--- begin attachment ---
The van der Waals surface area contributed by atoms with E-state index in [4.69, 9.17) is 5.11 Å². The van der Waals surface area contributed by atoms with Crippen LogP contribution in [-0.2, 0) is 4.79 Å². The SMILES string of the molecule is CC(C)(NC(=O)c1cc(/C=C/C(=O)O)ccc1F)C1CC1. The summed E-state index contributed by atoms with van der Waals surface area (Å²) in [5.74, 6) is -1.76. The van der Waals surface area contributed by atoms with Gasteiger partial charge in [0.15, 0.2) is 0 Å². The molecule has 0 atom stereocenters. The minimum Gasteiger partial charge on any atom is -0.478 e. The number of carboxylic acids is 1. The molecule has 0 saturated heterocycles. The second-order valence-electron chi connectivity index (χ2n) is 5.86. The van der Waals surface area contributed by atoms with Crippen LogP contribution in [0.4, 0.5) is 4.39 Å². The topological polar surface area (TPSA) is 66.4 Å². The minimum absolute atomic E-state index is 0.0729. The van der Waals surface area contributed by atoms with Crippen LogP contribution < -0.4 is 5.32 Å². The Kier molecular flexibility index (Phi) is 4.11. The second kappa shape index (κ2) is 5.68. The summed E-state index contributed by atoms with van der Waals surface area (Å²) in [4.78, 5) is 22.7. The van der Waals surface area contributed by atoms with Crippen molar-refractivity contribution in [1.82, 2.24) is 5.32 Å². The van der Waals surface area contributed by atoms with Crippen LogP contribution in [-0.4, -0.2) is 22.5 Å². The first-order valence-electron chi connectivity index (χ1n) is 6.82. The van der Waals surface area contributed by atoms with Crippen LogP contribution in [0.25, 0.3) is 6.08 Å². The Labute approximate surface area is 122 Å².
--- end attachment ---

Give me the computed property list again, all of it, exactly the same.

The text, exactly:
The van der Waals surface area contributed by atoms with E-state index in [4.69, 9.17) is 5.11 Å². The van der Waals surface area contributed by atoms with Crippen LogP contribution in [-0.2, 0) is 4.79 Å². The SMILES string of the molecule is CC(C)(NC(=O)c1cc(/C=C/C(=O)O)ccc1F)C1CC1. The summed E-state index contributed by atoms with van der Waals surface area (Å²) in [5.74, 6) is -1.76. The van der Waals surface area contributed by atoms with Gasteiger partial charge in [0.15, 0.2) is 0 Å². The molecule has 0 atom stereocenters. The minimum Gasteiger partial charge on any atom is -0.478 e. The number of carboxylic acids is 1. The molecule has 0 saturated heterocycles. The second-order valence-electron chi connectivity index (χ2n) is 5.86. The van der Waals surface area contributed by atoms with Crippen LogP contribution in [0.4, 0.5) is 4.39 Å². The topological polar surface area (TPSA) is 66.4 Å². The minimum absolute atomic E-state index is 0.0729. The van der Waals surface area contributed by atoms with Crippen LogP contribution < -0.4 is 5.32 Å². The Kier molecular flexibility index (Phi) is 4.11. The second kappa shape index (κ2) is 5.68. The summed E-state index contributed by atoms with van der Waals surface area (Å²) in [4.78, 5) is 22.7. The van der Waals surface area contributed by atoms with Crippen molar-refractivity contribution in [1.82, 2.24) is 5.32 Å². The van der Waals surface area contributed by atoms with Crippen LogP contribution in [-0.4, -0.2) is 22.5 Å². The first-order valence-electron chi connectivity index (χ1n) is 6.82. The van der Waals surface area contributed by atoms with Crippen LogP contribution in [0.25, 0.3) is 6.08 Å². The Labute approximate surface area is 122 Å².